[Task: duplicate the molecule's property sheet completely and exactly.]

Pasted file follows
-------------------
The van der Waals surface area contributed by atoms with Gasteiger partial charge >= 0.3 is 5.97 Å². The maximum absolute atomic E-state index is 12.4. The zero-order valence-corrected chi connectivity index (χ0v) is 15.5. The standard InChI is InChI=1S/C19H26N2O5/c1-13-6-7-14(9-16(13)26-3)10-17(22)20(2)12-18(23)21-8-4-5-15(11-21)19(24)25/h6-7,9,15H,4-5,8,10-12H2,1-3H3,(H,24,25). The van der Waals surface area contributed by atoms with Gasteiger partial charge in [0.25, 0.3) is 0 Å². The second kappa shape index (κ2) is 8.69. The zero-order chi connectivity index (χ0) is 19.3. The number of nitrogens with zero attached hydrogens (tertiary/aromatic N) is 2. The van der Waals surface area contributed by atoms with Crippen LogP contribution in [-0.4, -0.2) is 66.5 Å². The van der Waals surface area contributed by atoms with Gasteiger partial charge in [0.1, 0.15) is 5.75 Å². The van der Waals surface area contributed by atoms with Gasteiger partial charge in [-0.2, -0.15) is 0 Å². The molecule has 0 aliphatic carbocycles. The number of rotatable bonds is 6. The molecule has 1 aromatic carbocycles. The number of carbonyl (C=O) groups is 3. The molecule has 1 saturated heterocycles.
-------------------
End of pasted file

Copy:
The van der Waals surface area contributed by atoms with Gasteiger partial charge >= 0.3 is 5.97 Å². The maximum absolute atomic E-state index is 12.4. The zero-order valence-corrected chi connectivity index (χ0v) is 15.5. The standard InChI is InChI=1S/C19H26N2O5/c1-13-6-7-14(9-16(13)26-3)10-17(22)20(2)12-18(23)21-8-4-5-15(11-21)19(24)25/h6-7,9,15H,4-5,8,10-12H2,1-3H3,(H,24,25). The van der Waals surface area contributed by atoms with Gasteiger partial charge in [0.25, 0.3) is 0 Å². The second kappa shape index (κ2) is 8.69. The zero-order chi connectivity index (χ0) is 19.3. The number of nitrogens with zero attached hydrogens (tertiary/aromatic N) is 2. The van der Waals surface area contributed by atoms with Crippen LogP contribution in [-0.4, -0.2) is 66.5 Å². The van der Waals surface area contributed by atoms with Gasteiger partial charge in [0.1, 0.15) is 5.75 Å². The van der Waals surface area contributed by atoms with Gasteiger partial charge in [-0.2, -0.15) is 0 Å². The molecule has 0 aliphatic carbocycles. The number of rotatable bonds is 6. The molecule has 1 aromatic carbocycles. The number of carbonyl (C=O) groups is 3. The molecule has 1 saturated heterocycles.